carrying capacity, LACs and economic values paper
James.Spurgeon at jacobs.com
Sun Feb 9 14:14:54 EST 2003
Dear Pedro and listers
The visitor "carrying capacity" of a coral reef is a function of the
·Number of people entering the water
·*Means of accessing the water (anchoring, shoreline, boardwalks etc)
·*Activity they undertake (diving, snorkelling, with gloves etc)
·*Visitor experience, training and education
·*Management tools (fines, visitor facilities, restricting access etc)
·Natural physical conditions (depth, topography, currents, waves, etc)
·Type of corals (form and fragility)
·*Extent of other stresses (wastewater, sea temperature etc)
·*Levels of acceptable change (extent of acceptable coral cover etc)
Consequently, reef carrying capacities will differ enormously (and Duncan's
point is certainly valid). However, for management purposes,
generalizations could be made for several different categories of reef.
Furthermore, because several factors* can be modified, carrying capacity at
any site can be changed significantly. Note that in the Galapagos Islands, a
maximum carrying capacity of 20,000 visitors per year was set in 1985.
Currently, over 65,000 people visit each year. Through various management
measures, associated visitor damage is minor, especially compared to other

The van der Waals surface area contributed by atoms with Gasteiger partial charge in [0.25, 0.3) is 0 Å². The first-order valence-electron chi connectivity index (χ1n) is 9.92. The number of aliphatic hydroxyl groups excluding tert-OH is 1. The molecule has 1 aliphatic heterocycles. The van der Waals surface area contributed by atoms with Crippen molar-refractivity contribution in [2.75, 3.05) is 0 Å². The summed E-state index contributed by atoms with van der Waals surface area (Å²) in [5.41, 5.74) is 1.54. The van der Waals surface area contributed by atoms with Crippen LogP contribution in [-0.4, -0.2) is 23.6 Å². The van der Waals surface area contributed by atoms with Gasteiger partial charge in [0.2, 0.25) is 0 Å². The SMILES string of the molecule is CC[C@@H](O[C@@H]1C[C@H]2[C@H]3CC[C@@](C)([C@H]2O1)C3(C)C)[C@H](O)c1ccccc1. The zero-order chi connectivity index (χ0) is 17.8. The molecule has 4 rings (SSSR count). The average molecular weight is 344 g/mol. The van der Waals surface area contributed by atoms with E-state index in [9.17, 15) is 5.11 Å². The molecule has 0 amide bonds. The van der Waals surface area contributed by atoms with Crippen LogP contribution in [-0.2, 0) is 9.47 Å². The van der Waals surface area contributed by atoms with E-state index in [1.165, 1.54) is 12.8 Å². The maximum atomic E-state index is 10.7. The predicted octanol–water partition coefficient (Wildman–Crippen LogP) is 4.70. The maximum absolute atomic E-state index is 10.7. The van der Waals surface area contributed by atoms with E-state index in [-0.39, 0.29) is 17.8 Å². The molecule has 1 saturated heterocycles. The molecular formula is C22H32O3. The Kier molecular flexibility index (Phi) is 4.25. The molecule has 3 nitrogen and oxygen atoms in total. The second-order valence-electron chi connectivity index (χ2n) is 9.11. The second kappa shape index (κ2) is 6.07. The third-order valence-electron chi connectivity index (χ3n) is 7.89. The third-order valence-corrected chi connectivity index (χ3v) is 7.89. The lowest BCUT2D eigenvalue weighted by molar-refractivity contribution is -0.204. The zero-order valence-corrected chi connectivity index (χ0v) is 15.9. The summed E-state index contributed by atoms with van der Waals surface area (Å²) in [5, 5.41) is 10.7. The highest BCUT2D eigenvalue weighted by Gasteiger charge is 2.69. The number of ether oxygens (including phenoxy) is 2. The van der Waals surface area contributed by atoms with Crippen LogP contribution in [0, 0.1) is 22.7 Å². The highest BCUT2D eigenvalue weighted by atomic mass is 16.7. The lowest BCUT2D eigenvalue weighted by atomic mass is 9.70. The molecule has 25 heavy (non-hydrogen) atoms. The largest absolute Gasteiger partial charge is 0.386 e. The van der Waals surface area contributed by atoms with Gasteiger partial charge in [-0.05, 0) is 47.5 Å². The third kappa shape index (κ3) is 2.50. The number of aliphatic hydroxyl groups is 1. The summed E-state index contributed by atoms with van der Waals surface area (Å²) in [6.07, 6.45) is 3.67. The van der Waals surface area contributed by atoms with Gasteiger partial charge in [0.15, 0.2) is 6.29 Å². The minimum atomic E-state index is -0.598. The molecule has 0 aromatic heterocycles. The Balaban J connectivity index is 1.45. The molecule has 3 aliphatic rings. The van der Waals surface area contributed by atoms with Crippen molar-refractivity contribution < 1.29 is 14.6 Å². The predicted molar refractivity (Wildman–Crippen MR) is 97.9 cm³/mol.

stresses (e.g. introduction of domestic animals).
I've not seen Jamie Oliver's paper, but "limits of acceptable change" is a
great concept if you are confident of the cause-effect relationships. This
is more the case for terrestrial systems than marine. LAC also requires
legislation and management controls strong and flexible enough to allow
effective and timely changes in management.
Controlling visitor numbers also does significantly affect potential
economic, financial and social benefits. For many asscociated reasons it
will be better to build up capacity cautiously over time!
All these issues are being explored in some current/proposed research:
Spurgeon, J. (in prep) "Maximizing benefits and revenues from coral reef
management", hopefully culminating in a paper to be presented in Japan. In
the near future I'll be looking for partial funding and additional materials
to draw upon. Offers for either would be greatly appreciated!
In addition to those who requested it a while ago, anyone wanting a pdf copy
of Spurgeon J. (2001) "Economic Value of Coral Reefs: The Next Ten Years",
let me know.
Executive Environmental Economist/Scientist
Jacobs (formerly JacobsGIBB)
Tel: +44 (0)118 963 5346
Fax: +44 (0)118 926 3888
E-mail: james.spurgeon at jacobs.com
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